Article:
Very good Fairbanks movie — the story is essentially two parts: (1) an introduction to piracy —  in which it swiftly becomes clear that these guys are utterly unredeemed villains, so how can Doug play The Black Pirate? — followed by (2) a single protracted suspense sequence: to avenge his slain dad, our Doug inveigles his way into the pirate mob, destroying them from within. It’s like YOJIMBO, but with only one gang. A very simple story, with some quite dark and grisly material. When one hapless pirate victim swallows a ring to keep it from being swiped, the evil captain makes some explanatory gestures to a henchman, who draws a dagger and walks offscreen. He returns a few seconds later and hands over the ring, which the captain wipes clean on his sleeve… One another occasion, a bad guy takes a sword from a captive, and runs the guy through just to test the blade…

Lots of good pirate slang: not just “scurvy” and “me bullies,” but “labnacker,” a term I had not previously encountered. Also, a comedy Scotsman who comes over to Doug’s side, played by Donald Crisp (born in London but he must have had Scottish roots: he’s in Disney’s GREYFRIARS BOBBY). His history of looting and murder is conveniently overlooked. Highlights include Doug capturing an entire merchantman vessel single-handed to impress the gang, and the invasion of Doug and his shark-finned soldiers, swimming underwater in  a vast special effects shot: they’re all suspended from wires, with superimposed bubbles drifting upwards in the foreground.

(Unfortunately, I was watching the UK DVD which is sepia-tinted. The movie was originally released, and still exists, in two-strip Technicolor.)

Donald Crisp, who achieved immortality by coshing Lillian Gish in BROKEN BLOSSOMS, has another shipboard role in Buster Keaton’s THE NAVIGATOR. Somebody thought it would be a good idea to pair Keaton with Crisp as co-director, so that there was somebody to look after the dramatic side of things. According to Keaton, Crisp immediately got obsessed with gags. In one scene, Buster is terrified by a scary portrait that swings past his porthole, like some horrifying nocturnal apparition. (This could conceivably have inspired the spooky portrait in THE GHOST AND MRS MUIR, which likewise appears to be a real figure at first.)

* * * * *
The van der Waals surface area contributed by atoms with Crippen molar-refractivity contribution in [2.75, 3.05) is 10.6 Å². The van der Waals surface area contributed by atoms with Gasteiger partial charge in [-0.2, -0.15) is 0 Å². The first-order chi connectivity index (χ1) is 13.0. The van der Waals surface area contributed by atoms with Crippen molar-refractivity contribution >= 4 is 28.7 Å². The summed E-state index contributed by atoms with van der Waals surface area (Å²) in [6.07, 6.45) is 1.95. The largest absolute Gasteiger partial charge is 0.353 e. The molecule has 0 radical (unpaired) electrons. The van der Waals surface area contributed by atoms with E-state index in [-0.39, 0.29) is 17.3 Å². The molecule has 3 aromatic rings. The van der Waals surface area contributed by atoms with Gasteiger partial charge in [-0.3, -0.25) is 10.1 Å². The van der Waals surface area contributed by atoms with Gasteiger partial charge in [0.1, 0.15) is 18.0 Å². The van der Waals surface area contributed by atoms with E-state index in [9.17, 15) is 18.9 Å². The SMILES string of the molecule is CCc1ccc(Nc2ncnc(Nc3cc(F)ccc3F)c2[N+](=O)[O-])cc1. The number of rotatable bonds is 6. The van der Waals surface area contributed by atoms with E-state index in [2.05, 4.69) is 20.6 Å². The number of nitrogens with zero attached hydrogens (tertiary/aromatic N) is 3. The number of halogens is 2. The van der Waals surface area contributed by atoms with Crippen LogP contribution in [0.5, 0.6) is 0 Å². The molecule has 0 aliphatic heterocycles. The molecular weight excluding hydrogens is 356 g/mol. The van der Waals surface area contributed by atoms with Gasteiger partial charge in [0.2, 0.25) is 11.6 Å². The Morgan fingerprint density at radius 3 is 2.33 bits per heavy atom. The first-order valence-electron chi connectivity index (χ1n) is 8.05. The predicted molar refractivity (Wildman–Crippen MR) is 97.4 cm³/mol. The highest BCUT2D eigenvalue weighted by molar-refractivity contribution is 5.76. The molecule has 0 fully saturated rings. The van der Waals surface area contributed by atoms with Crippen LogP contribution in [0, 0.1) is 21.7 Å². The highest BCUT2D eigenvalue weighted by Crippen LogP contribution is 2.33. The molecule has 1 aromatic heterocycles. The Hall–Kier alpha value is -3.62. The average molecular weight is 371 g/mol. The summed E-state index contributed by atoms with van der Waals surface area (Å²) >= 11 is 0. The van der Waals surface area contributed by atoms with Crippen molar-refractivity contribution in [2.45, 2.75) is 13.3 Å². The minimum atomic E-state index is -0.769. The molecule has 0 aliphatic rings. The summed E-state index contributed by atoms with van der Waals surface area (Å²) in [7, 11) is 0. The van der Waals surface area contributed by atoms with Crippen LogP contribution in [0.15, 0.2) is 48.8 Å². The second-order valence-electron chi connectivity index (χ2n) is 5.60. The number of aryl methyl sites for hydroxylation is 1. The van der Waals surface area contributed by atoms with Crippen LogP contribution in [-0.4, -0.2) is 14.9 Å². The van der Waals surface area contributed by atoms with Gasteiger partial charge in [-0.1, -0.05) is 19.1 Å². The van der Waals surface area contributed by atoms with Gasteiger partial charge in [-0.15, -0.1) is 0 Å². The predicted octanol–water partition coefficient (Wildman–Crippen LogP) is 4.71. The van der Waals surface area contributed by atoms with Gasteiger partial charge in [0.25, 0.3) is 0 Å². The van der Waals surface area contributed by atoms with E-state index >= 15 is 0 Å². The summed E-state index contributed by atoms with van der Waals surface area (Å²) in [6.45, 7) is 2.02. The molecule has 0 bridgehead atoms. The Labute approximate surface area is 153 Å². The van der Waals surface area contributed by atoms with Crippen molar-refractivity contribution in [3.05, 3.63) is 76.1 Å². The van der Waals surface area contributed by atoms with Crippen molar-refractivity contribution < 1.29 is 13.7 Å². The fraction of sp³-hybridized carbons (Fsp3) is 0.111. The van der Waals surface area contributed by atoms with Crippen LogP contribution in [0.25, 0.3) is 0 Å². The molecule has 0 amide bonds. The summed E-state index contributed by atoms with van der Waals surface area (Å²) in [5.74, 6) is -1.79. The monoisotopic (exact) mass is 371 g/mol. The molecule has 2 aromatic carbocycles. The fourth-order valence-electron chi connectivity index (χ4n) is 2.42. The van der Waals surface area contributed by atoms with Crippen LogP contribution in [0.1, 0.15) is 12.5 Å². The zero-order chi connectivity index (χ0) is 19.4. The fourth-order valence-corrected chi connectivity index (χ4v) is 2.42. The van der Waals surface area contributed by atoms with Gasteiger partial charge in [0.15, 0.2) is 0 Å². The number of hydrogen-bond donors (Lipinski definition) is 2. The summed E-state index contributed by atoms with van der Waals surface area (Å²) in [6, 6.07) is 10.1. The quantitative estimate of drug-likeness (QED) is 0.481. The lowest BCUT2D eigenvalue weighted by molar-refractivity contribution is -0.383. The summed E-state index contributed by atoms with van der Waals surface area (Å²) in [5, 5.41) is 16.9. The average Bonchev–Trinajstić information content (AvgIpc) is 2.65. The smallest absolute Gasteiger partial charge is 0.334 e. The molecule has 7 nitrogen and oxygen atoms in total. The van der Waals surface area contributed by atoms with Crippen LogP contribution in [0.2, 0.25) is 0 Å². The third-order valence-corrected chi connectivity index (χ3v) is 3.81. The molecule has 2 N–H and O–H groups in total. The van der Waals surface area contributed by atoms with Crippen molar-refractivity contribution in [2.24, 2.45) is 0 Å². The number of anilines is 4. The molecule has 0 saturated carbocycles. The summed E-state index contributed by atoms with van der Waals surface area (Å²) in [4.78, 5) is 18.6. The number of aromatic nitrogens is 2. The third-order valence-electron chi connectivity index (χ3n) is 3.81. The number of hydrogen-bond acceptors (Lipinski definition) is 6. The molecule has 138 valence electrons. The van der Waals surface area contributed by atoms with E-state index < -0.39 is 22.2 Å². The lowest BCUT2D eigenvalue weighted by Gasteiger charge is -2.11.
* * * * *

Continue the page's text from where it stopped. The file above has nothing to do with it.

The man in the portrait is Donald Crisp.

UK: The Black Pirate [1926] [DVD]
US: The Black Pirate

Pin-Up of the Day: Gene Tierney

Posted in FILM with tags , , , , , , , , , , on October 16, 2008 by dcairns

“Without any question the most beautiful woman in the history of the silver screen,” said Darryl Zanuck, or words to that effect, and he ought to know, having slept with most of them. (He HAD to sleep with several at a time, honestly, otherwise he could never have racked up such a total. It’s not troilism, it’s just efficiency.)

Gene Tierney moved from early incompetence as an actor, through decent performances, and into really good work, aided by a truly amazing face that made her a pleasure to watch even when she sucked. Those distinctive features could suggest madness and evil in LEAVE HER TO HEAVEN, innocence and decency in HEAVEN CAN WAIT, wisdom and goodness in THE GHOST AND MRS MUIR.

I now list the features, and excuse me if I get overcome and have to go lie down:

The eyes: large, long, and very wide apart. I have a vision of walking up to Gene and putting my hand over the centre of her face, and of her looking back at me from around either side of my palm. THOSE EYES IS WIDE APART.

The big pale moonlike forehead. I am a man who likes a forehead. (Paulette Goddard, what a forehead that is! An eighthead, in fact.)

The nose, apparently hand-shaped from some soft, wonderful material — butter, perhaps — by tiny master craftsmen.

The cheekbones, beautifully defined, as if constructed especially to receive Von Sternberg’s light.

The mouth, completely redesigned by ambitious lipstick in these images, but in reality a wide, full and elaborately flared labial sculpture, balancing the eyes, and containing slightly erratic teeth which add charm to what could otherwise be chilly perfection.

In THE SHANGHAI GESTURE Tierney has moments of strange, erratic, embarrassing emoting that rival Elizabeth Berkeley’s mad flailing in SHOWGIRLS, but who’s to say what’s appropriate in a Sternberg menagerie such as this? Her perfect nose tilting under the lights, which seem to be dissolving into a dew the all-butter mannequin that is Victor Mature, she shows no trace of the control and grace that focus her best performances, but she certainly throws herself into the spirit of the thing. A gutsy, dynamic, original and deeply dreadful performance that’s never less than eye-catching. More decorous work was to come, but with the high frontal key-light shading her cheekbones, and the very hot backlight on the top of her head, Tierney showed she could be lit like Dietrich and come out just as well.